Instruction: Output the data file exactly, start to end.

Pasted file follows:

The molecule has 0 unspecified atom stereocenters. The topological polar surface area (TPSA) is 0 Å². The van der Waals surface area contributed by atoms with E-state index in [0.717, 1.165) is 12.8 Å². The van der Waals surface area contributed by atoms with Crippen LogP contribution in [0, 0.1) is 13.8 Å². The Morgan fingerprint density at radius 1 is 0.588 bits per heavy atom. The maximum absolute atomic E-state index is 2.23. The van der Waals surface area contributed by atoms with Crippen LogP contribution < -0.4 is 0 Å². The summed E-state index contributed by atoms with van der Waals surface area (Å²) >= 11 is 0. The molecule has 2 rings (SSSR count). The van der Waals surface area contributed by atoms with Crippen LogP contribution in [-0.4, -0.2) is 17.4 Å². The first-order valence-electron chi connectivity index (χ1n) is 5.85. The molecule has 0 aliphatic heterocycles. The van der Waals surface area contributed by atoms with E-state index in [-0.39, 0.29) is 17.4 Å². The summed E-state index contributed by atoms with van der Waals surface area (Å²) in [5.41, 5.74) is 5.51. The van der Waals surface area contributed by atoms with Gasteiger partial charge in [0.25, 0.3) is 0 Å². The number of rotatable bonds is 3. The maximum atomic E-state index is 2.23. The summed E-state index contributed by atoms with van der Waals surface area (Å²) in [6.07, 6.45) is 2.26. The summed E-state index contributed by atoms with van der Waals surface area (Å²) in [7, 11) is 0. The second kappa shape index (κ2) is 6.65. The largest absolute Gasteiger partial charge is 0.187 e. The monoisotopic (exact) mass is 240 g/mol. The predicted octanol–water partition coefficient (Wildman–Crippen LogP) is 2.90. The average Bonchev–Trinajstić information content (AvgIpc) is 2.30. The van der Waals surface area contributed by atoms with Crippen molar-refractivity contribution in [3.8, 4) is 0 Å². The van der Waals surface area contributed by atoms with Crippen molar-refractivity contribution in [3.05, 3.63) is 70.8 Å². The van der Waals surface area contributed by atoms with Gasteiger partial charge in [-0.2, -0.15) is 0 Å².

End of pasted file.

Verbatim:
The molecule has 0 unspecified atom stereocenters. The topological polar surface area (TPSA) is 0 Å². The van der Waals surface area contributed by atoms with E-state index in [0.717, 1.165) is 12.8 Å². The van der Waals surface area contributed by atoms with Crippen LogP contribution in [0, 0.1) is 13.8 Å². The Morgan fingerprint density at radius 1 is 0.588 bits per heavy atom. The maximum absolute atomic E-state index is 2.23. The van der Waals surface area contributed by atoms with Crippen LogP contribution < -0.4 is 0 Å². The summed E-state index contributed by atoms with van der Waals surface area (Å²) >= 11 is 0. The molecule has 2 rings (SSSR count). The van der Waals surface area contributed by atoms with Crippen LogP contribution in [-0.4, -0.2) is 17.4 Å². The first-order valence-electron chi connectivity index (χ1n) is 5.85. The molecule has 0 aliphatic heterocycles. The van der Waals surface area contributed by atoms with E-state index in [-0.39, 0.29) is 17.4 Å². The summed E-state index contributed by atoms with van der Waals surface area (Å²) in [5.41, 5.74) is 5.51. The van der Waals surface area contributed by atoms with Gasteiger partial charge in [0.25, 0.3) is 0 Å². The number of rotatable bonds is 3. The maximum atomic E-state index is 2.23. The summed E-state index contributed by atoms with van der Waals surface area (Å²) in [6.07, 6.45) is 2.26. The summed E-state index contributed by atoms with van der Waals surface area (Å²) in [7, 11) is 0. The second kappa shape index (κ2) is 6.65. The largest absolute Gasteiger partial charge is 0.187 e. The monoisotopic (exact) mass is 240 g/mol. The predicted octanol–water partition coefficient (Wildman–Crippen LogP) is 2.90. The average Bonchev–Trinajstić information content (AvgIpc) is 2.30. The van der Waals surface area contributed by atoms with Crippen molar-refractivity contribution in [3.8, 4) is 0 Å². The van der Waals surface area contributed by atoms with Crippen molar-refractivity contribution in [3.05, 3.63) is 70.8 Å². The van der Waals surface area contributed by atoms with Gasteiger partial charge in [-0.2, -0.15) is 0 Å².